phre·​nol·​o·​gy | \ fri-ˈnä-lə-jē How to pronounce phrenology (audio) \

Definition of phrenology

: the study of the conformation of the skull based on the belief that it is indicative of mental faculties and character

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Other Words from phrenology

phrenological \ ˌfre-​nə-​ˈlä-​ji-​kəl How to pronounce phrenological (audio) , ˌfrē-​ \ adjective
phrenologist \ fri-​ˈnä-​lə-​jist How to pronounce phrenologist (audio) \ noun

Examples of phrenology in a Sentence

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In the summer of 1868, in sweltering Barbados, a man named W.D. Maxwell, a native of the island, gave a series of public lectures on the subject of phrenology. Christoph Irmscher, WSJ, "‘Materials of the Mind’ Review: The Lost Art of Reading Bumps," 22 May 2019 What about Holocaust denial or whatever modern incarnation of phrenology posits that black people lack sufficient intellect to vote? Valerie Strauss, Washington Post, "Why let the Klan march at a private historically black college? ‘This is not a First Amendment thing, man.’," 31 May 2018 Pseudosciences like phrenology were used to politely assert the inferiority of black people. Danielle Tcholakian, Longreads, "The Myth of Kevin Williamson," 7 Apr. 2018 The movie talks a bit about the pseudoscientific lineage of this kind of thought — phrenology, eugenics and other attempts to use data to enforce social hierarchies. John Defore, The Hollywood Reporter, "'Alt-Right: Age of Rage': Film Review | SXSW 2018," 10 Mar. 2018 Pseudosciences such as phrenology and eugenics have attempted to ascribe a biological rationalization for the oppression of certain groups. Harry Bruinius, The Christian Science Monitor, "Meritocracy and the history of the science of biological differences," 26 Aug. 2017 This is obviously not a side of phrenology that Mr. Colicchio, who is outspoken about his progressive politics, embraces. Kim Severson, New York Times, "Tom Colicchio Changes His Restaurant’s Racially Tinged Name," 22 Aug. 2017 This belief isn’t based on empirical evidence, but on a 19th-century hypothesis about free will that has more in common with phrenology than with our modern understanding of how brains work. Joanna Klein, New York Times, "Humans Have a Poor Sense of Smell? It’s Just a Myth," 11 May 2017 No chemistry department would extend an invitation to an alchemist; no reputable department of psychology would entertain a lecture espousing phrenology. Jelani Cobb, The New Yorker, "The Mistake the Berkeley Protesters Made about Milo Yiannopoulos," 15 Feb. 2017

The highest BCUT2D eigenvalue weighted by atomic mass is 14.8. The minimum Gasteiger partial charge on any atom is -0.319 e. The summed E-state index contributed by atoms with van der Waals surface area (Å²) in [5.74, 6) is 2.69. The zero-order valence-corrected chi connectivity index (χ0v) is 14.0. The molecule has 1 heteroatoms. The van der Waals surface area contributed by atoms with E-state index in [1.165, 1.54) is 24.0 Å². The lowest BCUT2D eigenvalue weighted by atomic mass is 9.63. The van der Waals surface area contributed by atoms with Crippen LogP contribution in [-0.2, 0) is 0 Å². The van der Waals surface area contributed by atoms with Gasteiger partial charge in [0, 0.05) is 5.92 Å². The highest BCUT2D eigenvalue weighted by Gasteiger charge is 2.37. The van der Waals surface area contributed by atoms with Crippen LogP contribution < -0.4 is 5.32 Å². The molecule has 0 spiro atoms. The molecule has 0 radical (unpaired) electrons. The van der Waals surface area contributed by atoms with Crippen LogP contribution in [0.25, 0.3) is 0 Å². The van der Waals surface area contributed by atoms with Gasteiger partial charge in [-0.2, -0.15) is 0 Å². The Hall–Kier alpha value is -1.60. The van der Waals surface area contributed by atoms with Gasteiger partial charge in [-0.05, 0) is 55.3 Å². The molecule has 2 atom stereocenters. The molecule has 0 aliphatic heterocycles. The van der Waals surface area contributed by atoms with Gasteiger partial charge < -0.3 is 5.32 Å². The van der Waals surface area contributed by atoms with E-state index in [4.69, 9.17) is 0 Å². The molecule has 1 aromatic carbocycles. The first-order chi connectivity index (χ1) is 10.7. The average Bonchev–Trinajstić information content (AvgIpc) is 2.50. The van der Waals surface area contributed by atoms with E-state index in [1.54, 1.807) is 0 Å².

These example sentences are selected automatically from various online news sources to reflect current usage of the word 'phrenology.' Views expressed in the examples do not represent the opinion of Merriam-Webster or its editors. Send us feedback.

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First Known Use of phrenology

1805, in the meaning defined above

History and Etymology for phrenology

Greek phren-, phrēn

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Time Traveler for phrenology

The first known use of phrenology was in 1805

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More Definitions for phrenology


phre·​nol·​o·​gy | \ fri-ˈnäl-ə-jē How to pronounce phrenology (audio) \
plural phrenologies

Medical Definition of phrenology

: the former study of the conformation of the skull based on the belief that it is indicative of mental faculties and character

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of or relating to the heavens

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